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(27,509 posts)
Mon Oct 5, 2015, 11:56 AM Oct 2015

It's time to leave the nuclear hall of mirrors


It's time to leave the nuclear hall of mirrors

Deterrence isn’t enough to keep us safe: the prospect of a nuclear accident alone justifies ridding the world of these weapons. Britain should lead the way

David Shariatmadari
Monday 5 October 2015 06.00 EDT

“Nuclear weapons can wipe out life on Earth, if used properly.” Despite being found in the liner notes of a Talking Heads album, this is the sentence I think best captures the bizarre contradictions of the atomic age. Human beings have manufactured bombs explicitly designed to unleash destructive forces equivalent to hundreds of thousands of tonnes of TNT. Deploy them and millions die; civilisation as we know it could disappear. And yet, they’re not actually supposed to be used. In fact, their proper function is to remain in the ground, or at sea, or in the air. Launch, fire or drop ‘em and the whole system has failed. Is there any other device so intricately constructed in order to decrease the likelihood of its own use?

Last week, Jeremy Corbyn, a man with at least a chance of being entrusted with the launch codes for 225 British warheads, stated that he would never press the nuclear button. I asked philosopher Jonathan Glover, whose book Humanity: A Moral History of the 20th Century, includes a study of the Cuban missile crisis, about the comments. He confirmed most analyses so far. “On the assumption that if he’s PM he has full say, that would indeed get rid of any deterrence”. In other words, were Corbyn to gain power, those weapons would become immediately impotent. His shadow defence secretary, Maria Eagle, called the remarks “unhelpful”.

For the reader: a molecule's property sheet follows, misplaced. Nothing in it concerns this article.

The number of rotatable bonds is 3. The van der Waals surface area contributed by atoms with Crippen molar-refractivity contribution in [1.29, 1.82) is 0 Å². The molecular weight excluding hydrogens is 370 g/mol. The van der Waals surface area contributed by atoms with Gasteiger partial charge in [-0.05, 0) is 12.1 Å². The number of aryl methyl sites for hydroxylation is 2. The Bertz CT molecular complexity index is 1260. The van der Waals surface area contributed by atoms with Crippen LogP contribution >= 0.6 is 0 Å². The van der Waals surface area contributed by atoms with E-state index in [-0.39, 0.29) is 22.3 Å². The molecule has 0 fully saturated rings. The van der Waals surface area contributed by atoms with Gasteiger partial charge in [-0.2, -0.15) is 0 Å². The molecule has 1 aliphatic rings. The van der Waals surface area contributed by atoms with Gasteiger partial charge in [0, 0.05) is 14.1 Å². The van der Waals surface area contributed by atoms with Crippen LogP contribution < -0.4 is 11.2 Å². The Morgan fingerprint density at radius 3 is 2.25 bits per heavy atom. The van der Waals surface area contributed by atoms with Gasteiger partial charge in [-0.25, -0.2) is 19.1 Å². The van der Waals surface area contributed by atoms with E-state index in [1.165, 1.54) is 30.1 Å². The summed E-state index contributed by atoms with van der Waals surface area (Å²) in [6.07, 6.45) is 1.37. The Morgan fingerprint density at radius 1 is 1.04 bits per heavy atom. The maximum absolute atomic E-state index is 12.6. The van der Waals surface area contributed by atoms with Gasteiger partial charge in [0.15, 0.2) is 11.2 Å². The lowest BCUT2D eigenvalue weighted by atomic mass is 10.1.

Corbyn had let the air out of the nuclear balloon, given the game away. Despite what David Cameron said yesterday: “There are circumstances in which its use would be justified” – the truth is that no one is going to press the big red button – not Cameron, not George Osborne, Theresa May or whoever follows him. To do so would either be grossly disproportionate (against a non-nuclear state) invite our own destruction (against a nuclear-armed one) or be grossly immoral (a futile retaliation against civilians). But the important thing isn’t to say so.

What Corbyn’s intervention did was immediately change the strategic value of Trident. He may not have got his debate on the question of its renewal at party conference, but that didn’t matter: he’d realised a simple way of pursuing unilateral disarmament was to use a handful of magic words.


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